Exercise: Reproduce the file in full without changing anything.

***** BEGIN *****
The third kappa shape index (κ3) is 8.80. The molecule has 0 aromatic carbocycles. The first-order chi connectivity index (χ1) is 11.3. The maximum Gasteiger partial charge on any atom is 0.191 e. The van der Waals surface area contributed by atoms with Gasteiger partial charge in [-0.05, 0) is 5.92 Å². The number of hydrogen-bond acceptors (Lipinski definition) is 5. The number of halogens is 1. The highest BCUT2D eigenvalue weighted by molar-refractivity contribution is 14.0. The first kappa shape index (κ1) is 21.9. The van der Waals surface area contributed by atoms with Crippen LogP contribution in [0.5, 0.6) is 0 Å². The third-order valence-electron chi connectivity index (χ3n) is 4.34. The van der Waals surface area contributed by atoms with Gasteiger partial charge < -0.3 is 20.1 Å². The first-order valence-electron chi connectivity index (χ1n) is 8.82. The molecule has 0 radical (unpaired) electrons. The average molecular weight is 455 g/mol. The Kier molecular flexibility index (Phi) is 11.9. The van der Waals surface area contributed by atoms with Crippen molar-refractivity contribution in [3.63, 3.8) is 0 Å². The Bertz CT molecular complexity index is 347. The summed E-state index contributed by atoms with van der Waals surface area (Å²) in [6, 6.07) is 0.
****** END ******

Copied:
The third kappa shape index (κ3) is 8.80. The molecule has 0 aromatic carbocycles. The first-order chi connectivity index (χ1) is 11.3. The maximum Gasteiger partial charge on any atom is 0.191 e. The van der Waals surface area contributed by atoms with Gasteiger partial charge in [-0.05, 0) is 5.92 Å². The number of hydrogen-bond acceptors (Lipinski definition) is 5. The number of halogens is 1. The highest BCUT2D eigenvalue weighted by molar-refractivity contribution is 14.0. The first kappa shape index (κ1) is 21.9. The van der Waals surface area contributed by atoms with Crippen LogP contribution in [0.5, 0.6) is 0 Å². The third-order valence-electron chi connectivity index (χ3n) is 4.34. The van der Waals surface area contributed by atoms with Gasteiger partial charge < -0.3 is 20.1 Å². The first-order valence-electron chi connectivity index (χ1n) is 8.82. The molecule has 0 radical (unpaired) electrons. The average molecular weight is 455 g/mol. The Kier molecular flexibility index (Phi) is 11.9. The van der Waals surface area contributed by atoms with Crippen molar-refractivity contribution in [3.63, 3.8) is 0 Å². The Bertz CT molecular complexity index is 347. The summed E-state index contributed by atoms with van der Waals surface area (Å²) in [6, 6.07) is 0.